Maryanne Plazzer is an audio producer, writer and creative collaborator. The co-founder of SquareSound, she works with authors and actors to bring stories to life. Maryanne’s work is forthcoming in Black Inc.’s exciting new anthology, Growing Up In Country Australia.
Writers Victoria Writeability Program Manager, Jess Obersby, spoke with Maryanne about her creative practice, how community informs her writing and audio work, and what we can expect from her in future.
You are the co-founder of SquareSound, a company that produces audiobooks. Did being so close to books and authors through your work prompt you to start writing yourself?
It is inspiring to be around creative people every day. I guess we are all creative, but some of us act on it!
I started writing when I was quite young, around 10? Initially as a poet, piano composer and songwriter. This continued into my 20’s and early 30’s as a performing and studio artist.
After completing an Advanced Diploma in Sound Engineering, I branched out into post audio production and became more involved with other people’s creative work in advertising. Producing audiobooks started in 2015.
It’s like the writing found me again in a way, this time through spoken word.
Can you tell us about your writing process? How do you fit it into your life?
I’m a night owl and an early bird, so the hours I spend awake are more than the average person, I’d say. Generally, my writing starts with an idea that I want to express, then I plan in time to write.
I am good at procrastinating and finding something in the fridge to eat or doing a spontaneous clean up of my desk. Without deadlines my editing phase would never end. We all need a FULL STOP at some stage in the process and Black Inc. helped with that!
For me daydreams are important for creativity to flourish. We are so bombarded with information these days, so making time for imagination is key. The best times to daydream are in life’s simple moments, like travelling on the train or bus. I turn off the podcast, put away the book and daydream.
Do you have any favourite authors and how have they influenced your writing?
I’d say my main influences come from everyday people: my teachers, mentors, musicians and moments with fellow writers who have encouraged me and assisted in the editing phase.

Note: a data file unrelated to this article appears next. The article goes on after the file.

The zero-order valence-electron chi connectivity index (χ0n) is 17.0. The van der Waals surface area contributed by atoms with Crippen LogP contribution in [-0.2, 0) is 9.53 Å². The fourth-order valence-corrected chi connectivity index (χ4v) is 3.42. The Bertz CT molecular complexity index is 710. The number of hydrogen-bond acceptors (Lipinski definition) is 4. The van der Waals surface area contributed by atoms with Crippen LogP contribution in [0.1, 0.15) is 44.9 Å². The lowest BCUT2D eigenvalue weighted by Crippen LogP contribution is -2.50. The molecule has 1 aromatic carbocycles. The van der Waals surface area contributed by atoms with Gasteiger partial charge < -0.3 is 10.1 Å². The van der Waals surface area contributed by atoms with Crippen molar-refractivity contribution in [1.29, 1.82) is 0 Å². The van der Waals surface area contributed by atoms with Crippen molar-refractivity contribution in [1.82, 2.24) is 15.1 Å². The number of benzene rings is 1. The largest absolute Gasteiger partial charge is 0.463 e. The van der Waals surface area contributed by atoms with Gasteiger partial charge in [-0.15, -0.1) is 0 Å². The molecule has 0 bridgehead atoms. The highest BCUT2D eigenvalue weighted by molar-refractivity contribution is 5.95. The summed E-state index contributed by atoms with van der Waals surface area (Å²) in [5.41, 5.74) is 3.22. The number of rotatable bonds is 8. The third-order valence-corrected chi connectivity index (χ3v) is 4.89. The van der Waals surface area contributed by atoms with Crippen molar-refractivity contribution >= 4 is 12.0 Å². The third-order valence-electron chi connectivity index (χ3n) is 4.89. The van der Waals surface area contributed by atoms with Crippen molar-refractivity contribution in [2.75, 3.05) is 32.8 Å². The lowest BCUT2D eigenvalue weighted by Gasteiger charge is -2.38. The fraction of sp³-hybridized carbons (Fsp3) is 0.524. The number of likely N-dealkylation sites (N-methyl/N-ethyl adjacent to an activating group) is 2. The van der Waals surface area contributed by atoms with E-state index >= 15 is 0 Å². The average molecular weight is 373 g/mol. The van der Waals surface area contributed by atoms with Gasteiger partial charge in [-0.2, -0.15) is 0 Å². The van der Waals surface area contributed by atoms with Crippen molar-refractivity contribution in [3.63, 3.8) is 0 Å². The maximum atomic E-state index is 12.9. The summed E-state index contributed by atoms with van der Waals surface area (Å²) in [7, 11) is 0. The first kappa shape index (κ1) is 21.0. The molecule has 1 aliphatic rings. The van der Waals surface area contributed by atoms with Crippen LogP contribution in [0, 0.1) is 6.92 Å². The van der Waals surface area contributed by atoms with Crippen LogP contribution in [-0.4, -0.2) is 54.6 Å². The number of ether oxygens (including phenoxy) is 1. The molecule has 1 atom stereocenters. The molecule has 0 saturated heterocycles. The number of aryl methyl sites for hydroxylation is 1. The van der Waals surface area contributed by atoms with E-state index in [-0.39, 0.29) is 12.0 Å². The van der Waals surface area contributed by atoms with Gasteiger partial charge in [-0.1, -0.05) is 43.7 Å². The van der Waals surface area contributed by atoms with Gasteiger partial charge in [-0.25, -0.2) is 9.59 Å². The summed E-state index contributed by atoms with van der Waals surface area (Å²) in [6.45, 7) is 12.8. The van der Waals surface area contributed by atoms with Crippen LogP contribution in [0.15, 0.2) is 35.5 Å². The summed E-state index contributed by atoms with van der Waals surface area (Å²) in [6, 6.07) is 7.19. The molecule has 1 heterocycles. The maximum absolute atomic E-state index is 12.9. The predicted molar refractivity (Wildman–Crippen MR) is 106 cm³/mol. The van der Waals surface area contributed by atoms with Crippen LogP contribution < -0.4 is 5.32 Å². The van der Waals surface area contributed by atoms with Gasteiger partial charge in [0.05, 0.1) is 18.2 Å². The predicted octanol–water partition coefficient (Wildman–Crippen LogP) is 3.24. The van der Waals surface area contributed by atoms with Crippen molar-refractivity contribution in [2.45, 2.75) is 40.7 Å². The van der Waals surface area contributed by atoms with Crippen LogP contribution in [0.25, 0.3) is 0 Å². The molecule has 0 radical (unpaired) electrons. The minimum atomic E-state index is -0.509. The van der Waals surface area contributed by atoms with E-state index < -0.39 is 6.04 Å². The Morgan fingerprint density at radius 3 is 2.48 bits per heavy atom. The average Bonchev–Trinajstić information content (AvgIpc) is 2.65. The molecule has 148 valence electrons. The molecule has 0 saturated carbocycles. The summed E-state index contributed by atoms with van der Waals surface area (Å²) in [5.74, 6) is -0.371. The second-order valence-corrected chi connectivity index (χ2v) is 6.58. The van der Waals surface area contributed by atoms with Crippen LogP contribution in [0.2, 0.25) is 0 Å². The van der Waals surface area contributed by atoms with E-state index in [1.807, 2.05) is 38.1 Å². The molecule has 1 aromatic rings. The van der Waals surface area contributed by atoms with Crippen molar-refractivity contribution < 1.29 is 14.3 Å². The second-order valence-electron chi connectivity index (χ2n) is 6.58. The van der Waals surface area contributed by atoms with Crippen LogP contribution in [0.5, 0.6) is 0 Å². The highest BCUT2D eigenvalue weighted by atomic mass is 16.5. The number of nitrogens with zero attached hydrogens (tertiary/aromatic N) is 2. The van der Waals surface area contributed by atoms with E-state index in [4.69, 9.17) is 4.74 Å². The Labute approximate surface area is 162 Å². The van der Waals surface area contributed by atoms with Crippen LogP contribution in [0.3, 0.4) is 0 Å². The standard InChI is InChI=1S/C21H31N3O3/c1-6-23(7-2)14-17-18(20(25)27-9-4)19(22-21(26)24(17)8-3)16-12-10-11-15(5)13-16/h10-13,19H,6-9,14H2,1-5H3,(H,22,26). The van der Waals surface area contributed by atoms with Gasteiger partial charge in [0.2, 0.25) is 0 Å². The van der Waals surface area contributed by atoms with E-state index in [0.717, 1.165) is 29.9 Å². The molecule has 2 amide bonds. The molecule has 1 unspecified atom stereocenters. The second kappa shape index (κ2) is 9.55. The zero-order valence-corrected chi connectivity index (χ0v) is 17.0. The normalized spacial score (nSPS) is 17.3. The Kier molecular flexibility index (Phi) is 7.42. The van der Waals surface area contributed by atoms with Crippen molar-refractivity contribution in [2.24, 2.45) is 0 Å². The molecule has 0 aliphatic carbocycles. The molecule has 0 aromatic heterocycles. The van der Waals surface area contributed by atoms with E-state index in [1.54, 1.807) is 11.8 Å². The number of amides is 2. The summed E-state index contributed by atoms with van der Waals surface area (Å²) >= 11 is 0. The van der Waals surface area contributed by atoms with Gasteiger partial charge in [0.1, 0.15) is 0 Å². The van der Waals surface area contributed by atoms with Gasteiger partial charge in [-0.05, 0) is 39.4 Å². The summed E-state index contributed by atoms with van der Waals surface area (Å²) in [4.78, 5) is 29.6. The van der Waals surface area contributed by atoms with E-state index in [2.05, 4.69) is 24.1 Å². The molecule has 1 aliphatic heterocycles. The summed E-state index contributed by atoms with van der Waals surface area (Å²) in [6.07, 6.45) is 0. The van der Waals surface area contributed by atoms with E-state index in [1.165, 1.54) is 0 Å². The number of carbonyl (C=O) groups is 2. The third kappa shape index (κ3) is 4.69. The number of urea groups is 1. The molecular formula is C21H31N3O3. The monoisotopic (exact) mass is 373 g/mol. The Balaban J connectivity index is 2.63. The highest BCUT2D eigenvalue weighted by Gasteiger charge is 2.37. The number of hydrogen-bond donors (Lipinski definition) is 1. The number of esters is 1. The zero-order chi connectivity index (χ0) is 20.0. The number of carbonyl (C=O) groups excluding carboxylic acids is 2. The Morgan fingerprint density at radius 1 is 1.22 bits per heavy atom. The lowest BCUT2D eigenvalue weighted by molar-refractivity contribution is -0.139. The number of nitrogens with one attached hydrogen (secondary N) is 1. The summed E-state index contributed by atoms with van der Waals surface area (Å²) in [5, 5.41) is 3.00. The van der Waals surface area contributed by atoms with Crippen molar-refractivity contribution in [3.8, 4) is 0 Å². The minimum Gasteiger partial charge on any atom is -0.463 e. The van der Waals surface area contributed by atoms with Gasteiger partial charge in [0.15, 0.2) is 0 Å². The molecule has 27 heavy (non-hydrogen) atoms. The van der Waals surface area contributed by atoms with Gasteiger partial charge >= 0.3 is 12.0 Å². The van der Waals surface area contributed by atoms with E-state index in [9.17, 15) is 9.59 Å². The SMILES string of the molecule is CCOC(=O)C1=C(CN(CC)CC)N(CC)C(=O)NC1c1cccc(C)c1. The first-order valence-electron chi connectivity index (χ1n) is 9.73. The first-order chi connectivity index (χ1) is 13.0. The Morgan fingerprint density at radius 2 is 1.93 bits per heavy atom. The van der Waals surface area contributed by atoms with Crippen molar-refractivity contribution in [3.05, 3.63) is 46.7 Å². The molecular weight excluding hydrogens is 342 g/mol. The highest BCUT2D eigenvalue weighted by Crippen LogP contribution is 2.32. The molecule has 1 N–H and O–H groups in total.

When I was 19, I wrote for a youth magazine, Brain Waste, run by the Moreland City Council. Showing up is where it starts. Having a group of fellow writers is how so many writers keep up their work and stay inspired through sharing.
I met often with my band as co-writers in song and I had a writing group through a short story course I did too.
You have a background in music. How has this artform contributed to your writing?
Music is a great storyteller. The feelings that can be evoked through different frequencies are the same felt sense that can be activated in audio story telling and reading too!
When I work with new authors and narrators at Square Sound I emphasise the importance of the felt sense, thoughts and tone. This all influences the end product and can be detected by the listener as a book they connect with (or not).
For me, there was a period in my teens where all I engaged with was music videos. I wasn’t a huge book reader at all, so these clips acted like books. This then led to me writing lyrics and short stories and also informed my approach to audiobook production.
You speak very warmly of living in Jeparit, and you grew up in Horsham. Do you think this sense of community is present in all country towns, and what advice can you give to city-dwellers considering a sea change?
Many of us have become wired to technology. Fast isn’t fast enough these days. It doesn’t really matter if you live in the open space or a dense city if technology is where you spend your time. When I was living in Jeparit, the internet hadn’t yet taken hold and we barely had a mobile signal out there. So naturally there was a deeper connection to the people and to living in reality with purpose and community, and there was accountability.
The real journey we all need to take is right in front of us, in our own neighbourhood. I think it is easier to be accountable in small town communities, as you can’t hide for too long. Eventually someone will come knocking if you don’t show up.
Sadly, many small towns are now overpopulated by too many empty homes, due to investor holiday homes or Airbnb’s. This is not a good thing, and a balance is needed for small town survival. If you invest in a small town you need to turn up to local meetings, get to know the locals and participate. Many investors come into the communities with a profit-focused approach. However, being interdependent is important for a thriving community. I think that independence is a modern-day illness that separates us. We need to look out for and rely on each other too. This is what all functional communities require.
Are you currently working on any other writing projects? Can you tell us about them?
I am working on several writing/creative projects.
One is a community project called Yangga Dyata Walking On Country. It’s been in the pipeline since late 2020. Yangga Dyata Walking On Country is partnered with the Horsham City Council and community, to bring the story of Yanggendyinanyuk, a Wotjobaluk warrior’s story of leadership and resilience on the Horsham silo to life. The artist Sam Bates (aka Smug), will commence in late April, and we launch on National Reconciliation week, late May.
I am also currently in development to create a book for young people to nurture their innate felt sense and guide adults back to their inner compass and activate their creativity.
The inspiration for the concept started when I wrote a short story in late 2021 called ‘Inner Tuition’ about my inner teacher. It was birthed after being inundated by the overwhelming focus on escapism in the creative arts industry.
To follow my journey, you can visit my Facebook or Instagram @map_writes.